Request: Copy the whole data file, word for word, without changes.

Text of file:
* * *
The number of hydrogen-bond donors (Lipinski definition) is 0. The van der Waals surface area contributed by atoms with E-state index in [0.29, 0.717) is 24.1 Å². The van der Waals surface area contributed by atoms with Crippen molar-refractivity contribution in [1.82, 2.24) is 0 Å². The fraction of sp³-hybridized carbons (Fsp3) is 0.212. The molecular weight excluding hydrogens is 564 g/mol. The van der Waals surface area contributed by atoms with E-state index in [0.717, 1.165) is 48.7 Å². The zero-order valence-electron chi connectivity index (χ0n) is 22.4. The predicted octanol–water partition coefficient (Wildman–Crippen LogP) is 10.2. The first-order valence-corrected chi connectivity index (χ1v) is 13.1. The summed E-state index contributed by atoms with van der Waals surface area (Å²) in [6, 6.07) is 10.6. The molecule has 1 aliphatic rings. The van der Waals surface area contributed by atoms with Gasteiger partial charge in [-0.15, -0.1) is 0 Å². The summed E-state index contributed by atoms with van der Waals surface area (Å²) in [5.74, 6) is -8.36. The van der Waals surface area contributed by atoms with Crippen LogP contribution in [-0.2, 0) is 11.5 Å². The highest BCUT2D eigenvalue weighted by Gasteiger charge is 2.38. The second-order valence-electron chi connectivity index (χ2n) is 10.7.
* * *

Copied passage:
The number of hydrogen-bond donors (Lipinski definition) is 0. The van der Waals surface area contributed by atoms with E-state index in [0.29, 0.717) is 24.1 Å². The van der Waals surface area contributed by atoms with Crippen molar-refractivity contribution in [1.82, 2.24) is 0 Å². The fraction of sp³-hybridized carbons (Fsp3) is 0.212. The molecular weight excluding hydrogens is 564 g/mol. The van der Waals surface area contributed by atoms with E-state index in [0.717, 1.165) is 48.7 Å². The zero-order valence-electron chi connectivity index (χ0n) is 22.4. The predicted octanol–water partition coefficient (Wildman–Crippen LogP) is 10.2. The first-order valence-corrected chi connectivity index (χ1v) is 13.1. The summed E-state index contributed by atoms with van der Waals surface area (Å²) in [6, 6.07) is 10.6. The molecule has 1 aliphatic rings. The van der Waals surface area contributed by atoms with Gasteiger partial charge in [-0.15, -0.1) is 0 Å². The summed E-state index contributed by atoms with van der Waals surface area (Å²) in [5.74, 6) is -8.36. The van der Waals surface area contributed by atoms with Crippen LogP contribution in [-0.2, 0) is 11.5 Å². The highest BCUT2D eigenvalue weighted by Gasteiger charge is 2.38. The second-order valence-electron chi connectivity index (χ2n) is 10.7.